By the 1960s the valve mechanism had been disabled in the open position, and the reservoir was empty. A local engineer, Richard Stansfield, blocked off the outflow in the 1960s, allowing the dam to slowly refill. In fact, it took two years to fill completely, which gives some idea of what a limited catchment area supplies Gaddings (the catchment has been calculated as a maximum of 10 hectares).

Gaddings Dam West remained in the hands of the Fielden family until the 1970s, when the previous owner, John Slater, bought it. John had been responsible for saving Lee (or Lumbutts) Dam, and was an energetic local antiquarian with a particular interest in water and reservoirs.

Horsewood Tunnel

Long-forgotten by local people, Horsewood Tunnel was built in 1835 as part of a small network of water courses needed by the Fieldens to ensure an adequate water supply for their Lumbutts Mill.

We know from an expenses sheet that a cost of 110 3s 1d was listed against the Tunnel on December 12, 1835, when the engineers Jeremiah Jackson and John Backer requested payment against 'work at Gaddings Dam, Drain, Horsewood Tunnel & Dam no. 2', the total cost of which to the Fieldens they gave as 879 13s 7d, with further contributions of 127 8s 11d from the Uttleys and 174 10s 4d from the Greenwoods (FLD: 316/1).

Stepped watercourse inside Horsewood Tunnel

The lease and release agreements for the purchase of land adjacent to Lee (then Lumbutts) Dam survive, with the latter dated April 5 1834 for 'a plot of land parcel of Lee Estate in Langfield and Grant of privilege to make a tunnel under a close called Kiln Croft.'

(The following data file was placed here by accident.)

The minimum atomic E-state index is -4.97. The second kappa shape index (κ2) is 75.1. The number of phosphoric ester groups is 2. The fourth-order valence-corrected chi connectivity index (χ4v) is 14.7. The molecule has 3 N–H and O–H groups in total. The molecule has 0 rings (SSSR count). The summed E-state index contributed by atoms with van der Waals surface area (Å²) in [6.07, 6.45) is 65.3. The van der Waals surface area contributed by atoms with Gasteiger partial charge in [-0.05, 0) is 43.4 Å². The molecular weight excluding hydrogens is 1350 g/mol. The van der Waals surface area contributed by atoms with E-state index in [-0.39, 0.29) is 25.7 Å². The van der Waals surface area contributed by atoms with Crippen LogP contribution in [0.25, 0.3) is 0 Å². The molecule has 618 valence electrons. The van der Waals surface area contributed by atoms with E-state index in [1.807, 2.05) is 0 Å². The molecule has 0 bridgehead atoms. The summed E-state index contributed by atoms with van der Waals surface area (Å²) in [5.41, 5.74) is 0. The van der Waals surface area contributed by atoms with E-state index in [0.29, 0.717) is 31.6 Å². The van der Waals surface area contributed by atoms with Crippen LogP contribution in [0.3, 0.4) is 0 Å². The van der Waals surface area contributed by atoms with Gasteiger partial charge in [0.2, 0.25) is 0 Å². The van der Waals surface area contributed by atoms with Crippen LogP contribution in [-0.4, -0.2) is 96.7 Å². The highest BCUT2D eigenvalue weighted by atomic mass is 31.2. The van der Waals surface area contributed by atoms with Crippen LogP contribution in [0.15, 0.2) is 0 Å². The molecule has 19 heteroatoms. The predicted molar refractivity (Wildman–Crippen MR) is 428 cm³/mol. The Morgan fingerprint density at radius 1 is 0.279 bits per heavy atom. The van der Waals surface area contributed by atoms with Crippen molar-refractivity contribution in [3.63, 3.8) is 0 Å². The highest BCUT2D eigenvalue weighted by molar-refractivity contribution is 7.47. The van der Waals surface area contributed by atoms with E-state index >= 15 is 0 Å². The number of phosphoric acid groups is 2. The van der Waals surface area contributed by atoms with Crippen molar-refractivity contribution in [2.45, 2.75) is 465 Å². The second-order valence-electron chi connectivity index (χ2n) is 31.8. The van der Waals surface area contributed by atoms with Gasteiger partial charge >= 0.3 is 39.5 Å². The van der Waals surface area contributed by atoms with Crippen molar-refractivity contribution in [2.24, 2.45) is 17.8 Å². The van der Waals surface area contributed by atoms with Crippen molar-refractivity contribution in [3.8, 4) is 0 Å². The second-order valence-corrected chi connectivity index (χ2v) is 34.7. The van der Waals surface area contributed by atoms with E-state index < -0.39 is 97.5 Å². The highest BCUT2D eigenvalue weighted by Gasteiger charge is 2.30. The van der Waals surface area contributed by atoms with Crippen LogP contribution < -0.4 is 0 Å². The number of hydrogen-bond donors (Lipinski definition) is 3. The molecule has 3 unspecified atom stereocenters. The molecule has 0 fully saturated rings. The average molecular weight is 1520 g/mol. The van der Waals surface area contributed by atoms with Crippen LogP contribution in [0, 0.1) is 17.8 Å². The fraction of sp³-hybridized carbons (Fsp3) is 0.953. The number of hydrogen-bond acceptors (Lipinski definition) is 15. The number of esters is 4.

The entrance to the Tunnel is built into the base of a wall

The Release specifies the right to 'make and construct a tunnel or arch in through or alongside the present or any future or enlarged embankment of the said Lumbutts Dam under and across the road leading to Lee aforesaid and under and across the said close called the Kilnfield for the purpose of conveying any water for the use of Lumbutts Mill,' suggesting the existing Tunnel was part of a series of works to ensure that the water from Horsewood Water (the stream that currently flows through the Tunnel) would enjoy easy passage into Lumbutts Dam, and from there under the road to Lee Farm and on to Lumbutts Mill. This work was in conjunction with plans to enlarge Lumbutts Dam (FIE 165).

Members of the Gaddings Dam Group compared the 1853 OS map with modern maps and aerial photographs, and through this were able to discover both the entrance to and exit from Horsewood Tunnel, which Horsewood Water still flows through. The Tunnel is about 250 metres long. The entrance is built into the base of a wall, and could easily be mistaken for a drain or culvert. The exit is heavily overgrown, but can be entered by an adult, and discharges down a long stone-built culvert into a stream in the valley below, and through this into Lee Dam.